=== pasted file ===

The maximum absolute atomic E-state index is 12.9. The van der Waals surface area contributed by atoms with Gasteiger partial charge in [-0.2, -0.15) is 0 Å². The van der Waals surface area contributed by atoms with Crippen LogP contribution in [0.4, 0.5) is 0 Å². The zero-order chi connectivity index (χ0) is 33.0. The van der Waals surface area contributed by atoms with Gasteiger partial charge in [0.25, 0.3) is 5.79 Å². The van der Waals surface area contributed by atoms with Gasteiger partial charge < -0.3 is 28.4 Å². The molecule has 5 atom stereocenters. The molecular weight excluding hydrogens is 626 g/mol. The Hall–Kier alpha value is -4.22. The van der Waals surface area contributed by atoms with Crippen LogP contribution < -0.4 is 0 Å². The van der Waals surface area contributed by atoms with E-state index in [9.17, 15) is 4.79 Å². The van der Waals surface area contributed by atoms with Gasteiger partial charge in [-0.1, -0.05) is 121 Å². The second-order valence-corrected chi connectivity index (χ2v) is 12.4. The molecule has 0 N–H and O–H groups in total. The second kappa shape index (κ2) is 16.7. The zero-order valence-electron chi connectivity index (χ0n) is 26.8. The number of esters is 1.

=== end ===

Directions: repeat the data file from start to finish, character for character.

The maximum absolute atomic E-state index is 12.9. The van der Waals surface area contributed by atoms with Gasteiger partial charge in [-0.2, -0.15) is 0 Å². The van der Waals surface area contributed by atoms with Crippen LogP contribution in [0.4, 0.5) is 0 Å². The zero-order chi connectivity index (χ0) is 33.0. The van der Waals surface area contributed by atoms with Gasteiger partial charge in [0.25, 0.3) is 5.79 Å². The van der Waals surface area contributed by atoms with Gasteiger partial charge < -0.3 is 28.4 Å². The molecule has 5 atom stereocenters. The molecular weight excluding hydrogens is 626 g/mol. The Hall–Kier alpha value is -4.22. The van der Waals surface area contributed by atoms with Crippen LogP contribution < -0.4 is 0 Å². The van der Waals surface area contributed by atoms with E-state index in [9.17, 15) is 4.79 Å². The van der Waals surface area contributed by atoms with Gasteiger partial charge in [-0.1, -0.05) is 121 Å². The second-order valence-corrected chi connectivity index (χ2v) is 12.4. The molecule has 0 N–H and O–H groups in total. The second kappa shape index (κ2) is 16.7. The zero-order valence-electron chi connectivity index (χ0n) is 26.8. The number of esters is 1.